Shortly after the occupation began, on March 20th, members the Department of Journalism at National Taiwan University (國立臺灣大學 or NTU) set up a occupation tent on-site and began coordinating news reports which they posted on their Facebook page, a project known as the NewseForum (新聞e論壇). Members had been present on the night of the original Legislative Yuan occupation and had set up a Line group to coordinate their reporting on March 19th, although the group existed before the movement. Their Facebook page shot rapidly from 5,000 likes to over 120,000 likes and grew from 20 students to over 90 people over the course of the movement, and the group came to include participants from many universities, not just NTU.
A particularly crucial event in which their updates were significant was the attempted occupation of the Executive Yuan on the night of March 23rd and NewseForum later compiled personal accounts of the victims of police violence during the incident. Much of the rapid growth of their Facebook page to surpass 80,000 likes occurred after the events of 324.
Organization was done non-hierarchically, with a division of labor between different working groups, photographers and reporters based out of different sections of the occupation as communicated through Facebook, Hackpad, and Line, and division of labor between the tasks of fact-checking and editing rather than a hierarchical division of labor as in a traditional news organization. Members of NewseForum rapidly found that their news reports were being used by mainstream media to supplement their own reports.
Photo credit: NewseForum/Facebook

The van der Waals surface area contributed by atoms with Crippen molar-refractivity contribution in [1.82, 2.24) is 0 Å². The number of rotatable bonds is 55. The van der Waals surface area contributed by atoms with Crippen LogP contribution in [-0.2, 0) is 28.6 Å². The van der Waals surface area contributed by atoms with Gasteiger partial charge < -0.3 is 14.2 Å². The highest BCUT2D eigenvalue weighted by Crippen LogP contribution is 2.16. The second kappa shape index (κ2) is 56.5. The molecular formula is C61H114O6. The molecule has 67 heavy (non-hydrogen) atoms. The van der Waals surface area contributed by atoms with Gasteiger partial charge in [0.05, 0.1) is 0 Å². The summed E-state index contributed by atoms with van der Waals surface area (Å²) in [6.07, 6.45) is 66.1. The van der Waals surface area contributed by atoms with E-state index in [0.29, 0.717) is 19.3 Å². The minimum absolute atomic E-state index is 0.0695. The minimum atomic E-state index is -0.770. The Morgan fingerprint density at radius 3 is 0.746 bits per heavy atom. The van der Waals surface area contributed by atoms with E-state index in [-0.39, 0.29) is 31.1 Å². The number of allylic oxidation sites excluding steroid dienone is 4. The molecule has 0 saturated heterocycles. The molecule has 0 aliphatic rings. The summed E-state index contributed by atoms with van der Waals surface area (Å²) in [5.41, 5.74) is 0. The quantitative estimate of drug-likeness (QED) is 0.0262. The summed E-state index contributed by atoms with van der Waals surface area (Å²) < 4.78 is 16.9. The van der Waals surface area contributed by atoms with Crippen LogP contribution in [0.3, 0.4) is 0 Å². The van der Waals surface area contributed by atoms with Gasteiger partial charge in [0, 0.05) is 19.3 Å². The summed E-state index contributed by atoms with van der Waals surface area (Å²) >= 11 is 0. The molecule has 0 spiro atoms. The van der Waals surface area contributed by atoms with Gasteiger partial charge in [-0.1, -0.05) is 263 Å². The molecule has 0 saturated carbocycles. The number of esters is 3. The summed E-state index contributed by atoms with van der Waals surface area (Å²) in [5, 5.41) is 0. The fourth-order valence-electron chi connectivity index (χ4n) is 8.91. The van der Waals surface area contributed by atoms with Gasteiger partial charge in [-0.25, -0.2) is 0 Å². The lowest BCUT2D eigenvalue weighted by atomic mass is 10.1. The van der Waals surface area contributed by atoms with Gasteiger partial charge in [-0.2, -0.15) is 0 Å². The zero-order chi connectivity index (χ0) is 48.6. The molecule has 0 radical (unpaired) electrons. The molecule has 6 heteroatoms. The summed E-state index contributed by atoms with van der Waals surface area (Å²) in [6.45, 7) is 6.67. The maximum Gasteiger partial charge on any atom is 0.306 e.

Reporting on 330 by NewseForum involved a large degree of cooperation between reporters in different parts of the demonstration and two editorial stations, one on Ketagalan Boulevard and one by the Legislative Yuan, and included an interview with Lin Fei-Fan (林飛帆). The visit of the White Wolf (白狼) to the Legislative Yuan also involved reporters getting close up with potentially violent gangsters. Efforts were made to produce reporting on different perspectives of the movement, including LGBTQ, indigenous participants, and others, participants in the movement at the grassroots level such as food vendors and food distribution volunteers, the Untouchables’ Liberation District, as well as reporting on efforts to assist the movement from abroad and even opposition to the Sunflower Movement.
After the end of the movement, NewseForum held a crowdfunding campaign on Flying V in order to raise funds to publish a book about the record of their experiences and ended coverage, although there was some contention within the group about whether to continue reporting on events which occurred after the withdrawal from the Legislative Yuan, discussion over what the core principles of the group were, eventually leading to the decision to continue reporting in a new format in cooperation with other post-Sunflower civil society groups such as Watchout and g0v.